2002 Review-Policy

It is probably fair to say there has not been a year of ethanol policy gains and losses such as our industry experienced in 2002. From the tribulations of a historic fuels agreement with the petroleum industry, gaining a strong voice in President George W. Bush, to the let down of Gov. Grey Davis delaying the deadline to ban MTBE in California and, above all, the 107th Congress' failure to pass an energy bill along with a renewable fuels standard.
By | December 01, 2002
The Great RFS Compromise'In March, EPM produced exclusive coverage of the historic fuels agreement between the Renewable Fuels Association (RFA) and the American Petroleum Institute (API) that was cemented during the RFA's National Ethanol Conference: Policy & Marketing in San Diego.

"Bridging longtime differences between ethanol and oil interests, a bipartisan group of senators agreed March 8 to enact a renewable fuels standard as part of the pending Senate energy bill, EPM reported. "This historic agreement will nearly triple U.S. ethanol production while toxic MTBE is phased out nationwide."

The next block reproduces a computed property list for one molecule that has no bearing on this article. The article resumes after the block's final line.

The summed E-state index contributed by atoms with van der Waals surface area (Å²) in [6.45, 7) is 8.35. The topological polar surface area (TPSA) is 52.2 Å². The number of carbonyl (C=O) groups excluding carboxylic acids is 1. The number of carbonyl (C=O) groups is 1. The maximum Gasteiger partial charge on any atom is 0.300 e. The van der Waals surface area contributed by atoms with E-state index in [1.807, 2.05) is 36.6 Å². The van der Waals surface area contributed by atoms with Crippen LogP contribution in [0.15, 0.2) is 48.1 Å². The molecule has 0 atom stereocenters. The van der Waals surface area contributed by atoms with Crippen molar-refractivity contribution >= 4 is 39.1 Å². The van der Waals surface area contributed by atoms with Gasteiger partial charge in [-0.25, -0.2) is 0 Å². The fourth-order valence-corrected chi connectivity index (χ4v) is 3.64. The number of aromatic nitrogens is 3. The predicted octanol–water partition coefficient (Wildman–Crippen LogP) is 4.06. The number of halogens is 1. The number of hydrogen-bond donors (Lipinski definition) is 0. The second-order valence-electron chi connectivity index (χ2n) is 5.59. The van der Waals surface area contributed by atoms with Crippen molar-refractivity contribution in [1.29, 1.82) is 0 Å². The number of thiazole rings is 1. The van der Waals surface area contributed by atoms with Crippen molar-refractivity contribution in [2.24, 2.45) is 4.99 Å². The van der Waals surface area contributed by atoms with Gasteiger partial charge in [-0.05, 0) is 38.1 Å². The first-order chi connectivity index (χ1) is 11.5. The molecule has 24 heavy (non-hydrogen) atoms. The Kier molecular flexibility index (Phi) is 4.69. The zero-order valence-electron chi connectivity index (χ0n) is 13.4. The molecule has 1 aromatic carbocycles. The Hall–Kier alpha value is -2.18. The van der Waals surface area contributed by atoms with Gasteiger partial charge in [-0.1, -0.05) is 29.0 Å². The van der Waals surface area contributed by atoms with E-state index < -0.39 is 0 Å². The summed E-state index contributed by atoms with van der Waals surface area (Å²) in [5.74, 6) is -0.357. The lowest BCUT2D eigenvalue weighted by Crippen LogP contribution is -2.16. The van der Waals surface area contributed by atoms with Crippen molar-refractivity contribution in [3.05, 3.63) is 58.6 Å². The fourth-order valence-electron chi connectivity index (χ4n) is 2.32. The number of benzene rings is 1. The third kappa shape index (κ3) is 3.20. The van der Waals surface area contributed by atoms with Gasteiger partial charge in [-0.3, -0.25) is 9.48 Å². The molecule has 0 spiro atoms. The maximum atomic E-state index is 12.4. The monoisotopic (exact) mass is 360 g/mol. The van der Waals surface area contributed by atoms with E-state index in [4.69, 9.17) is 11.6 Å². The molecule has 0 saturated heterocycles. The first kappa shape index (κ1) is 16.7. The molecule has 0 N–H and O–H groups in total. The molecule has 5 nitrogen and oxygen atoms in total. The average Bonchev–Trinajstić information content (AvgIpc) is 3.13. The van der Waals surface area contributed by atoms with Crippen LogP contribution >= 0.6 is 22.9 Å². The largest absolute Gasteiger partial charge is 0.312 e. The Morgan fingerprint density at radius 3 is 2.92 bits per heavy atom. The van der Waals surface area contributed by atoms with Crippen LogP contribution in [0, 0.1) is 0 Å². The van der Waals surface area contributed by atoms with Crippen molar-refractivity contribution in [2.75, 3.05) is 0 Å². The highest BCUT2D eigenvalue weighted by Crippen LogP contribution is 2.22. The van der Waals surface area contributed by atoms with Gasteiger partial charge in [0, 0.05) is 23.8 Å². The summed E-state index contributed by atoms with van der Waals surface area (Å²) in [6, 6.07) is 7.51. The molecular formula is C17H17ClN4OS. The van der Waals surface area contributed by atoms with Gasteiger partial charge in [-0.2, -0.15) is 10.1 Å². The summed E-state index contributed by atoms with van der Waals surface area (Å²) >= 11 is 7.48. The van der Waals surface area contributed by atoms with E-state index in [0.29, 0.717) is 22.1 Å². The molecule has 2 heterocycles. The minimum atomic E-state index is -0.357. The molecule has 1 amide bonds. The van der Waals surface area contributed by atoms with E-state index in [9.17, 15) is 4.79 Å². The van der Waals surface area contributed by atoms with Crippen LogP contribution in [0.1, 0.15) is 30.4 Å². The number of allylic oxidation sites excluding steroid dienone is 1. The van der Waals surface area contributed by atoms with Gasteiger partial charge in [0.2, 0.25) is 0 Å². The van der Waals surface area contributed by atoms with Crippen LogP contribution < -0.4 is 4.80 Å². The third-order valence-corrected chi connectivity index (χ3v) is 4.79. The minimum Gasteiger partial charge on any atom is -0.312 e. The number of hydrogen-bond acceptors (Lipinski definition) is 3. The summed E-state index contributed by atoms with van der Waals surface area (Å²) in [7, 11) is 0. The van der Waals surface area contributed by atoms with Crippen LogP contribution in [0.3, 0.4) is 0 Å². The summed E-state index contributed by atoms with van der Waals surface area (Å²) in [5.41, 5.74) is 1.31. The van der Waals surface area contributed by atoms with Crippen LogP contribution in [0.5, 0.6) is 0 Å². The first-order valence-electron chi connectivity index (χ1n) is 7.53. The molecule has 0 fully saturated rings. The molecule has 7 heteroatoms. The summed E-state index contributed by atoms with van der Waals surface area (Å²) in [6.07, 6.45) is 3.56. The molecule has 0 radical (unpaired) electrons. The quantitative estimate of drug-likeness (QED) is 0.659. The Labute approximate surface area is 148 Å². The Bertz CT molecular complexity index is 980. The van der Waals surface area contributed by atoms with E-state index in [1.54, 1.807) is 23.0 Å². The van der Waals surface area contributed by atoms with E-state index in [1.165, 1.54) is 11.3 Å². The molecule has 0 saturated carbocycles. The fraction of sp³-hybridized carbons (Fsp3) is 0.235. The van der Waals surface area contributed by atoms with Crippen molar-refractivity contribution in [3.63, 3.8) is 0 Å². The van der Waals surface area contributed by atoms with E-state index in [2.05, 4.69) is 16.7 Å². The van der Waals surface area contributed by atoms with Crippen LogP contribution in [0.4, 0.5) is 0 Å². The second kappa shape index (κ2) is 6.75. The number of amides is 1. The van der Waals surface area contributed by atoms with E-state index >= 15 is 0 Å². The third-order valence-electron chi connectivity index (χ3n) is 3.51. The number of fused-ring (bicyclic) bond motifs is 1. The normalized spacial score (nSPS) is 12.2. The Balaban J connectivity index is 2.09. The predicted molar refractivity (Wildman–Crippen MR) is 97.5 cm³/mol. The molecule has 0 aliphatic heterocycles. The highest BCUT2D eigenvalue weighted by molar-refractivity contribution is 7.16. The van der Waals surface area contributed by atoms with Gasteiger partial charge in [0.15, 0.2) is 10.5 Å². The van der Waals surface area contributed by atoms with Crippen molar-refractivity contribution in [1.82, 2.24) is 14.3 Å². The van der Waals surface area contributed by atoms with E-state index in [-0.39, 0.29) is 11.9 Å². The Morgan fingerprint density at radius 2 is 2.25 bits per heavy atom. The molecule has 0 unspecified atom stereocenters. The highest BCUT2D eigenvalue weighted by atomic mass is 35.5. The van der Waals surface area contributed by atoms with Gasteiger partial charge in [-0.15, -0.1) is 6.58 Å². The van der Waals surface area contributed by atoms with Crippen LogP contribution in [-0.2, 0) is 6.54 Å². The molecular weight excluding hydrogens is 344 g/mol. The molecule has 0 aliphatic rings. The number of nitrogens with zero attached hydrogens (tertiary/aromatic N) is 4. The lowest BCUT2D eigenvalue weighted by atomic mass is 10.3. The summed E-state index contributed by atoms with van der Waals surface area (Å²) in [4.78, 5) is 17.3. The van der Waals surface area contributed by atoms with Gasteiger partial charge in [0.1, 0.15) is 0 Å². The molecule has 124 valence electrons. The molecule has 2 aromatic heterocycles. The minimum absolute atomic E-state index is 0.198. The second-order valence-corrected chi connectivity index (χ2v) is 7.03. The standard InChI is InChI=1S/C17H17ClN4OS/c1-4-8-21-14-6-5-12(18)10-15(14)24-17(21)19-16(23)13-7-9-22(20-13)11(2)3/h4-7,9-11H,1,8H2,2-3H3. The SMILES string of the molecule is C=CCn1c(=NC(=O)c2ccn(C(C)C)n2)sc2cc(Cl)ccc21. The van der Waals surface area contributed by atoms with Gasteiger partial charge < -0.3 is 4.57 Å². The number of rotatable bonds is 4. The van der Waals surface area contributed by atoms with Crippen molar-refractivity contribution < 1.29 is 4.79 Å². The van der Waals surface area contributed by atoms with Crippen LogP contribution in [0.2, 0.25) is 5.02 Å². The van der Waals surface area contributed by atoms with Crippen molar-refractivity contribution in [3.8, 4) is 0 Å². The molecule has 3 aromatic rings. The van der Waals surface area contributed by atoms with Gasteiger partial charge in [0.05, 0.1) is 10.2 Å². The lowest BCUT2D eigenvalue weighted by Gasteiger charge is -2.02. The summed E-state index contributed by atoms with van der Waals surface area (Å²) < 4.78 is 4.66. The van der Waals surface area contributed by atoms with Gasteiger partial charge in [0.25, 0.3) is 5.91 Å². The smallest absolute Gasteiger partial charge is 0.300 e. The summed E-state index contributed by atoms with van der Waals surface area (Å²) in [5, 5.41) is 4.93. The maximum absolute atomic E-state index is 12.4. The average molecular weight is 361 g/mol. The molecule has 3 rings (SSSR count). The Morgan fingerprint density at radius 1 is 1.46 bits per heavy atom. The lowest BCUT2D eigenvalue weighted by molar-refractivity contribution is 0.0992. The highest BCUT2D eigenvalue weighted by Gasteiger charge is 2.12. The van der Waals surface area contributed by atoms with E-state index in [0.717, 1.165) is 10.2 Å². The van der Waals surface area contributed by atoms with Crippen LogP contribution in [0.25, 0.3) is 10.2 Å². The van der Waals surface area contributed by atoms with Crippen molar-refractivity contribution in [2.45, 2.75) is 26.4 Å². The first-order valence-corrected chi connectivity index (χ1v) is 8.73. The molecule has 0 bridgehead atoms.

RFA President Bob Dinneen said, "This compromise signals a new era of cooperation, growth and stability for the ethanol industry. Consider what has been accomplished here. You have the nation's oil companies supporting a five billion gallon ethanol market."

Davis delays MTBE deadline
Also in March, oil and ethanol industry leaders both expressed frustration and dismay March 15, when California Gov. Gray Davis delayed the deadline for removing MTBE from California's gasoline supply until January 1, 2004, a year later than planned.

Energy bill dies in 107th Congress
After the GOP took control of both houses of Congress in November, lawmakers decided to defer consideration of the much anticipated energy bill until the 108th Congress, frustrating all those who toiled over the legislation for months.

Nevertheless, industry leaders assured EPM in November that the fuels agreement will be included in the revived U.S. energy bill in 2003 and little of substance will be compromised in the legislation.

"When it's all said and done in 2003, I think the leadership changes in Washington will have little impact on the RFS," Dinneen told EPM last month.